*1/2 (out of 5)
November 21, 2008
Kristen Stewart as BELLA SWAN
Robert Pattinson as EDWARD CULLEN
Billy Burke as CHARLIE SWAN
Ashley Greene as ALICE CULLEN
Nikki Reed as ROSALIE HALE
Jackson Rathbone as JASPER HALE
Kellan Lutz as EMMET CULLEN
Peter Facinelli as DR. CARLISLE CULLEN
Cam Gigandet as JAMES
Taylor Lautner as JACOB BLACK
Studio: Summit Entertainment
Directed by: Catherine Hardwicke
BY KEVIN CARR
Listen to Kevin’s radio review…
A little more than six months ago, the “Twilight” phenomenon smacked me upside the head. A friend of mine who runs a movie web site told me about this book series that knocked “Harry Potter” off the best-seller list and was primed to be the movie event of the holiday season.
Since my wife is a reading teacher and tries to keep up on the latest young adult fare, we got the book and started reading it together. While she devoured the first book and is deep into its sequel, I only made it through about seventy pages of Stephanie Meyer’s freshman novel. Honestly, I got bogged down in it. Too much angst and not enough monsters.
In short, I like a bit more vampire in my vampire stories.
Now, “Twilight” is sinking its teeth into the multiplexes, and the legions of screaming teenage girls (along with the battalion of Twilight-Moms, who are also avid fans) are rejoicing. And they rightfully should because here is a film that is made for its core audience.
The only problem is that I don’t think anyone outside of the teenage girl and Twilight-Mom crowd is going to care about this film at all.
The movie tells the story of Bella Swan (Kristen Stewart), a high school girl who moves from Phoenix to the overcast town of Forks, Oregon, to live with her dad. She makes some new friends at school but is drawn to a senior boy named Edward Cullen (Robert Pattinson), who happens to be a vampire.
They strike up a romance, but Edward is cautious because he doesn’t want a late-night make-out session to turn into a midnight snack for him. As Bella and Edward’s relationship grows, and she learns more about his “family,” they run across some rogue vampires who are interested in Bella as a tasty treat. It’s up to the Cullen family to save her.
While this sounds like a pretty cool plot, the meat of the story is scattered lightly throughout two brooding hours of teenage angst and forbidden romance. As I was watching the movie, it was painfully clear to me why this is adored by teenage girls because it speaks to their emotional intensity and boyfriend fantasies.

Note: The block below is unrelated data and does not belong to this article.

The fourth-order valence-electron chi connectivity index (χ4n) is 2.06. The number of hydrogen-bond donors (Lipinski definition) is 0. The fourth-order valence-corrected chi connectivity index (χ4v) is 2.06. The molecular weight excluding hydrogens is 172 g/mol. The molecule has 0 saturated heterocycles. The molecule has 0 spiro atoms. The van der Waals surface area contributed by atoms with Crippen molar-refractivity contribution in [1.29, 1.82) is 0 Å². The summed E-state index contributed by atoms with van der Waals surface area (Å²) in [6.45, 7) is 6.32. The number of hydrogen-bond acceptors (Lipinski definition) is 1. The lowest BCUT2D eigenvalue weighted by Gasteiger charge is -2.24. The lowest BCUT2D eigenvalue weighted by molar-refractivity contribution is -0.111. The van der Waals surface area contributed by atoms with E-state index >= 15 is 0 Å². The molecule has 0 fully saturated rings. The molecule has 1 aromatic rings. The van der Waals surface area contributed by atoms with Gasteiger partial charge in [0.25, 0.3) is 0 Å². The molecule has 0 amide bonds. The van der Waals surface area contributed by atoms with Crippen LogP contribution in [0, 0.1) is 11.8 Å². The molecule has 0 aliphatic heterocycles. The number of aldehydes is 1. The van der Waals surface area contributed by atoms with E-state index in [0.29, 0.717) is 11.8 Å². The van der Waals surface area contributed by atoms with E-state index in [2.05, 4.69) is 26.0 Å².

But in case you haven’t noticed, I’m not a teenage girl.
The vampires are watered down so much in this movie that I would hesitate to call them monsters. Rather, they’re sexy neo-goth objects that just go through life looking cool with icy stares. The characters are shallow, which is to be expected about a story that follows a teenage girl insisting she’s in love. In fact, she loves Edward so much that she is willing to risk the danger of being devoured.
Now I see why so many violent prisoners always seem to attract the ladies.
The production value of “Twilight” isn’t quite up to snuff with a mainstream feature film. The murky imagery of the Pacific Northwest is beautiful, but the effects and poor wire work make the film look more like a made-for-TV movie of the week on the WB.
There’s way too much teenage angst in this for me to even enjoy it as a run-of-the-mill vampire flick. And the acting is pretty awful at times, which is a shame because Kristen Stewart is a fine actor in her own right. But Robert Pattinson, whom you might recognize as Cedric Diggory from the “Harry Potter” films, channels Hayden Christensen and chews through the scenery with his softened vampire teeth.
But I really should have expected all this with Catherine Hardwicke at the helm. While I’ve never seen her most talk-about picture, “thirteen,” I did see her follow-up “Lords of Dogtown,” which topped my list of Top 10 Worst Films of 2005. Then, I watched her next flick, “The Nativity Story,” two years ago at Christmas. Here’s a woman who made a movie about the birth of Jesus Christ and managed to leech out all the passion, wonder and soul from the story. It’s no wonder her vampire flick has no bite to it.